Hi Kris. Thank you for your post. Your fears are quite understandable. I am 74 and had my stroke nearly two years ago. I expected to have another one and thought I would die in the night. As Colin says, fears decrease over time, but at my age You then start to wonder how much time is left. Next minute it’s another day, so you make the most of it and hope more will follow. You also start to do things again and find you can manage them.

You are quite young and relatively unscathed. Counselling should help you no end. Being fit has undoubtedly helped you. Very little is done about the He psychological impact of stroke, but we all experience this. The worst thing you can do is hanker after time’s past. Sometimes I regret my inability to do long country walks or walk up hillsides, but I haven’t done those for a good eight years anyway. Try to remain positive and things will improve.

Hi Kris, I don't write on the forum very often but found it so helpful, especially during times of anxiety. I had a stroke in March this year, out of the blue of course. Woke up, reading in bed and my fingers on the left hand started to twitch, when it had finished, my hand was floppy. Went to the GP next day who referred me to the stroke unit and confirmed a stoke. Within a week, the hand was back to normal and I went back to commuting to London to work. The fear of another stroke is very real but as everyone says, this does diminish but for me there remains an underlying anxiety. Every ache/pain is magnified and this week I have had dreadful flu and have been very anxious. The doc is great and referred me to talking therapy which I have yet to take up but I have started meditating and pilates, all of which I am sure will help. I am learning that I need to be kind to myself, not expect too much too quickly, enjoy life and be very grateful. It's an unexpected twist on my journey for sure!

Have a good day.

SL

Many thanks for everyone’s replies. Really appreciate them and for sharing.

Yes I and the doctor agree it’s pretty uncommon that I’ve had no physical issues at all (hope I haven’t just jinxed it hehe). But there we go.

I’ll definitely try to post up how it all goes and attempt to contribute more here. I’ve found the major benefit of this forum is that we’re all talking with people who, unfortunately of course, have actually experienced this. I’ve found that makes such a difference. Great idea with the relax classes/yoga ! Will definitely look into that, thank you.

Even just writing my original post yesterday helped and I’ve felt better since then. If anyone has any questions please ask and I’m also more than happy to private message if somebody would prefer. I have this overwhelming urge to try and give back to this forum seeing how much it’s helped me.

Thanks again

Kris

Hi Kris
sorry to hear of your stroke. In the main all I can do is heartily agree with the others in this thread but like you I had a stroke (at the start of August 17) that didn't affect me physically but I was greatly disorientated with dizziness and fierce headaches/headpain .Although I'm a bit older than you, I've always been in the gym and this definitely helped. Post stroke I made the decision I was going to walk as far as I could each day and after a couple of months I managed to get back in the gym albeit on reduced 'duties', on returning to the gym my headaches disappeared and now im only dizzy about 20% of the time, so if you are able, do what you can on the mobility front.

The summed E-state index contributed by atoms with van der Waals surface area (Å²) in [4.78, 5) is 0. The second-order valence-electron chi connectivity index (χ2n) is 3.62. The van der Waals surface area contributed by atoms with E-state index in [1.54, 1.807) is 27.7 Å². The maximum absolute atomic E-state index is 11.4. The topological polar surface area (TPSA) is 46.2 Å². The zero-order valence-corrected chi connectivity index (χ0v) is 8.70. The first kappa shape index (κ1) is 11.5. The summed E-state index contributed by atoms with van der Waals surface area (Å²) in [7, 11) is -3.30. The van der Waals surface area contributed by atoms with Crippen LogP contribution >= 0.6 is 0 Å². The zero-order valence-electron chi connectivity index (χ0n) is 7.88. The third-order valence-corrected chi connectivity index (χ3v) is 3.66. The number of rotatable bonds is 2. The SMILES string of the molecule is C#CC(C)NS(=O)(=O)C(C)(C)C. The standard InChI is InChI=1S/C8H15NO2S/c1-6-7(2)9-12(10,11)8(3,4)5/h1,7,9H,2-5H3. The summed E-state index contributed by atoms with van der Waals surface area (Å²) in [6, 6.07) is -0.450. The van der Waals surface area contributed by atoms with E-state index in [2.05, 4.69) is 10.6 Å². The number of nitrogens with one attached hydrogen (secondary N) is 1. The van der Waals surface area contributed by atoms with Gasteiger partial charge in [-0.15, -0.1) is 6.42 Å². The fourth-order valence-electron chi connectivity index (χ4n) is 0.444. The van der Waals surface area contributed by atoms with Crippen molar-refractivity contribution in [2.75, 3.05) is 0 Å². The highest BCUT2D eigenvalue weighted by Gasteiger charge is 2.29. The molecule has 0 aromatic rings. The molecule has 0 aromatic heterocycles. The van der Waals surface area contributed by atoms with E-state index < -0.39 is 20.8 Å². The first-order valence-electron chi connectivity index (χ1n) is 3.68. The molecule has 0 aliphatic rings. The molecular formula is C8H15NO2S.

The other thing I did was totally evaluate my lifestyle. All the stroke tests came up a blank with BP, cholesterol, heart and arteries etc all in reasonably good nick. On reflection I was leading my life like a man 20 yrs younger! on the road 0545 every day, hard at it in the gym for an hour, work for 12 hours, work from home when I finally got back there, work weekends and then if I went out to 'play' I did it to the absolute best of my ability!
Now I take it easy in the gym, work 5 hrs a day and no weekends, turn the phone off when I get home, enjoy alcohol free beer and am looking forward to starting a mindfulness based stress relief course soon! None of that may apply to you but thought I would share.
all the best to you and your recovery
cheers
Martin

Appreciate that Martin

Like you I enjoyed the gym but I never pushed too hard. I’ve always been very conscious of time away from work so I make sure I have time out of the office. I can understand in your case if perhaps you pushed a bit too hard, but I thought I was taking care of myself ! One of those things. Although it did turn out that my cholesterol was high so hopefully the diet change I’ve imposed on myself and the statins should take care of that. Not sure I’ve ever eaten so much fruit and veg before as I have in the last few months though haha !!

Just this week I’ve got back on the treadmill and I’m walking a mile a day at the moment. Don’t feel great afterwards, but I know it’s the right thing to do ultimately.

Thanks again for the message

Kris

Category

Share

Charity information

Stroke Association is a Company Limited by Guarantee, registered in England and Wales (No 61274). Registered office: Stroke Association House, 240 City Road, London EC1V 2PR.

Registered as a Charity in England and Wales (No 211015) and in Scotland (SC037789). Also registered in Northern Ireland (XT33805), Isle of Man (No 945) Jersey (NPO 369).